To this box a screwed on a modern 4-inch cross-bar. This is what a modern ceiling fixture would normally connect to. This is where the beauty of all of this comes in. Back in the 1890s when fixtures went from gas to electric, the original electric fixtures were little more than modified gas fixtures. This meant that all of the threads on the fittings used in electric fixtures were – and are – identical to gas pipe fittings. Even today you can mix and match like you want.

So I took another piece of gas pipe and screwed it in to the center hole of the 4-inch cross-bar on the box in the ceiling and fixed it with another nut. Now I could stick the medallion to the ceiling and the piece of pipe hung down a half-inch or so past the medallion. To this I mounted another, shallow electrical box with another 4-inch cross-bar. This is what the chandelier will be hung from.

So the chandelier is hanging from the original gas pipe and the ceiling and medallion are sandwiched in-between. Basically, the entire plaster ceiling could fail and fall to the floor during an earthquake, but the medallion and chandelier can withstand pretty much anything.

Sunday, July 05, 2009

Island Adventure

I had the opportunity last night to spend The Forth on Indian Island. The island is roughly 240 acres of mostly uninhabited and undeveloped land in the middle of Humboldt Bay. A friend of mine owns one of 4 or 5 small lots on the island and held a Bar-B-Q out there to celebrate the birth of our nation. The island is really very beautiful.

Most of the islands sits barely above sea level and is little more than grass land. The small area with the houses is a densely wooded area of Wax Myrtle and what looks like some type of Bay tree. There are deer and a few people, but not much else. Even though The Samoa Bridge seems to stop on the island the only way to get to it is by boat because there are no roads.



The small red circle shows where we were on the island. The red box in the channel shows where the barge was set up for the fireworks display. I have never been closer to a fireworks display in my life. It was pretty spectacular. The green circle is Woodley Island and the green box is Eureka. The black box at the upper left is the Samoa Peninsula and beyond that, out of the picture, is the Pacific Ocean.





The island has a colorful and tragic past. The tragedy came in about 1870 when a group of about 70 Indians living on the island were massacred by the new locals from the main land. I guess that was the thing to do at the time. It is interesting how easy that sort of thing becomes once you dehumanize a group of people. Sadly, it still happens today all over the world.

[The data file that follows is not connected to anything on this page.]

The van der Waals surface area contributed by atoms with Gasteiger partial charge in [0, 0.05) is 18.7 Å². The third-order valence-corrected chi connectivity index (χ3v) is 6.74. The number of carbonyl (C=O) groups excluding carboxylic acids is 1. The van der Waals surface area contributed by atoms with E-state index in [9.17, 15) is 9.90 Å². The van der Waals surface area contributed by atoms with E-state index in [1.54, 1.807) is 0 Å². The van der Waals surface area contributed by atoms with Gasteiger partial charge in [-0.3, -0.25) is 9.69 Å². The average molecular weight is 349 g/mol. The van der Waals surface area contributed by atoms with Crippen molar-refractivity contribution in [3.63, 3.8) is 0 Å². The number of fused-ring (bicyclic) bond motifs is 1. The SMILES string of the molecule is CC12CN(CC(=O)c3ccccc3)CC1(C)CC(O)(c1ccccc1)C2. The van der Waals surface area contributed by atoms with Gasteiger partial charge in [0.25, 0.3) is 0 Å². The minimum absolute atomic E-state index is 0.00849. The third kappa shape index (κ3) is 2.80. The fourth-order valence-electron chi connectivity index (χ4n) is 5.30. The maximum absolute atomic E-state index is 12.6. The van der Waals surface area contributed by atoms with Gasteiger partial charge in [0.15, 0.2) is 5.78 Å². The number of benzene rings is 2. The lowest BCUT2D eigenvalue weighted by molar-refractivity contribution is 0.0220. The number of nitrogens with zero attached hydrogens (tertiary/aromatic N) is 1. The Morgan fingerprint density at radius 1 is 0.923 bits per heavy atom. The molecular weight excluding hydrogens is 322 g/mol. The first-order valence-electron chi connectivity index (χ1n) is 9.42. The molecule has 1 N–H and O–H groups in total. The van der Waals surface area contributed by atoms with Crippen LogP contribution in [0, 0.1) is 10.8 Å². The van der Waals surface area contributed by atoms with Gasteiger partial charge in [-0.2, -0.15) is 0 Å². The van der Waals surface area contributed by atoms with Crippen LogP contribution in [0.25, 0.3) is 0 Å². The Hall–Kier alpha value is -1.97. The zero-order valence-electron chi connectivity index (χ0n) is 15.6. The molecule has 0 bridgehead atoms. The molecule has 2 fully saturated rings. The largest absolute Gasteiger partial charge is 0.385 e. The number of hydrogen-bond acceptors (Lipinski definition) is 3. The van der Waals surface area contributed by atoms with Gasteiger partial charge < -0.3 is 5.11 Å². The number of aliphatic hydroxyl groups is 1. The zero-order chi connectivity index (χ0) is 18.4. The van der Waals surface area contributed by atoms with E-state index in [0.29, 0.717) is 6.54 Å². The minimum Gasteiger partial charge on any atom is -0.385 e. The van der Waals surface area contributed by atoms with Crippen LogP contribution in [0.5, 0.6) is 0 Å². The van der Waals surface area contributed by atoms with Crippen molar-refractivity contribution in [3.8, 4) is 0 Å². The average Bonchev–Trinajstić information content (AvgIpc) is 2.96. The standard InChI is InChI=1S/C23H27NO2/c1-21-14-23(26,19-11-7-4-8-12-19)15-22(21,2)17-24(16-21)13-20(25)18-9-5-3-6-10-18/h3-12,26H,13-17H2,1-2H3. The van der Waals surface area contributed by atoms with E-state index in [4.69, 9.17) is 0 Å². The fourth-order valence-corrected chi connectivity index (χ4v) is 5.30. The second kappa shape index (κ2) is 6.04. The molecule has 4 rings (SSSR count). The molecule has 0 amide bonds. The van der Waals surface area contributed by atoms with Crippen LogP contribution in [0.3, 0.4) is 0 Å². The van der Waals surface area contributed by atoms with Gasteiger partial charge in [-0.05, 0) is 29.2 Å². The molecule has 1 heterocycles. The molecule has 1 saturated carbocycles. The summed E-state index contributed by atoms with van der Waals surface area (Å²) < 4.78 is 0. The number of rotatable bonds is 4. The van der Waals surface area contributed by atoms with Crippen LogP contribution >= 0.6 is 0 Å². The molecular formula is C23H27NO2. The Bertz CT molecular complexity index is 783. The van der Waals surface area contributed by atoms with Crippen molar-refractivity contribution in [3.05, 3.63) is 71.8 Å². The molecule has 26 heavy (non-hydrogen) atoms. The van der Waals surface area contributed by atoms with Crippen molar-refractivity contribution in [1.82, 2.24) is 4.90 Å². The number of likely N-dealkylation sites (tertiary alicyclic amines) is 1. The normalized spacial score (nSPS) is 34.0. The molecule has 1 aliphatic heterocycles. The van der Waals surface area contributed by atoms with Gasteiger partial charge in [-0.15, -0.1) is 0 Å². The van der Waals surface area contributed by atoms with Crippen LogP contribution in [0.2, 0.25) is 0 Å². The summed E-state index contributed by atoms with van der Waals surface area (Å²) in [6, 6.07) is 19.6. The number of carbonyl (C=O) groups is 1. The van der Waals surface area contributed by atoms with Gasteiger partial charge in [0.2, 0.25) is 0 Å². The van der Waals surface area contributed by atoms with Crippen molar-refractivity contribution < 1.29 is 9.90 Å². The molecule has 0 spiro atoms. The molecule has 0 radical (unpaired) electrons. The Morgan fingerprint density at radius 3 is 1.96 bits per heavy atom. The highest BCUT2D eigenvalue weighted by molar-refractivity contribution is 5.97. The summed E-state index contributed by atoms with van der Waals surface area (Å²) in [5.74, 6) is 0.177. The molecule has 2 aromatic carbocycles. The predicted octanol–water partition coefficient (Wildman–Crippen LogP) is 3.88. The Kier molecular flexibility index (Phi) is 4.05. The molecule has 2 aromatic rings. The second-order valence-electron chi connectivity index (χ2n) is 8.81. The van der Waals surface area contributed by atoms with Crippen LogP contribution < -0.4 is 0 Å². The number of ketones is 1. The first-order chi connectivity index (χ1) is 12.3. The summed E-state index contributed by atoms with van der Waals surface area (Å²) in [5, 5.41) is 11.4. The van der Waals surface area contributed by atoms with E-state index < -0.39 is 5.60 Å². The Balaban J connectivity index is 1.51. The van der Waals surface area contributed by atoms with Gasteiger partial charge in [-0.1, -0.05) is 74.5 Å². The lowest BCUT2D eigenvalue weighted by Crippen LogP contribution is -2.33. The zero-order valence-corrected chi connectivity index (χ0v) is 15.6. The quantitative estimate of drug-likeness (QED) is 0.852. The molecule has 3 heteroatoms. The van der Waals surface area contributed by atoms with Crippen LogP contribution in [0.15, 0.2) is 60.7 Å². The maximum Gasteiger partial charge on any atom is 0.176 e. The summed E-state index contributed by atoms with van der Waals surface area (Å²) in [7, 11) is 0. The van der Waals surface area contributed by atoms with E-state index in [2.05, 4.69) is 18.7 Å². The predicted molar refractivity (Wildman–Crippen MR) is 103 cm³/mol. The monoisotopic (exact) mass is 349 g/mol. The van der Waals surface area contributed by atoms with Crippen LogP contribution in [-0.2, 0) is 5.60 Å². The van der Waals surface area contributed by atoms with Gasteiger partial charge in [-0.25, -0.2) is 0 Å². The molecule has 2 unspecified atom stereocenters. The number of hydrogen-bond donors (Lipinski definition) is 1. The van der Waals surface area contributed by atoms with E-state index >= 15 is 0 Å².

At other times there were also 2 sawmills, a yacht club, some grand houses, and other activities. My friend who now owns the property gave me the long and very interesting story of the island, but the short version is that by the 1920s most of the fevered activity was over and the island settled into a long and relatively quite state for the next 80 years.

In about 1920 2 small house boats from San Francisco where beached on the island. Legend has it that house boats in SF were a popular retreat for the city-slickers but after the 1906 earthquake they became permanent housing for people who were left with nothing else. After a few decades – possibly around the time of the 1915 World’s Fair – the house boat community was asked to leave and two of them ended up on the part of the island that is now owned by my friend. He is in the process of restoring them.







It is all very interesting.

After dinner and before the fireworks a few of us took a long hike around the island. We followed the tree line on the north side. There are a lot of old remnants of old docks and other man-made devices that are slowly being reclaimed by the environment. The sky is dotted with Snowy Egrets, Great Blue Herons, Brown Pelicans, Sea Gulls, and a few other types of birds no one was sure of, and I actually saw one of the deer that live on the island. We stared at each other for a moment and then he bolted in to the woods.









There were these two square pools of nasty stagnant water with the remains of some sort of dock or fence in the middle. Gracie was bounding through the tall grass and found them unexpectedly when she suddenly disappeared off the horizon.





This is Gracie, wet and smelly seconds after extracting herself from the pool. We didn’t touch her much the rest of the night.

It was really a wonderful evening. There was cloud cover but the air was still and the clouds were high enough that they didn’t get in the way of the fireworks. We were minutes away from town but it felt like we were hours away. Oh, and as I said, the fireworks were spectacular at such close range. Unfortunately, my camera does not do them justice.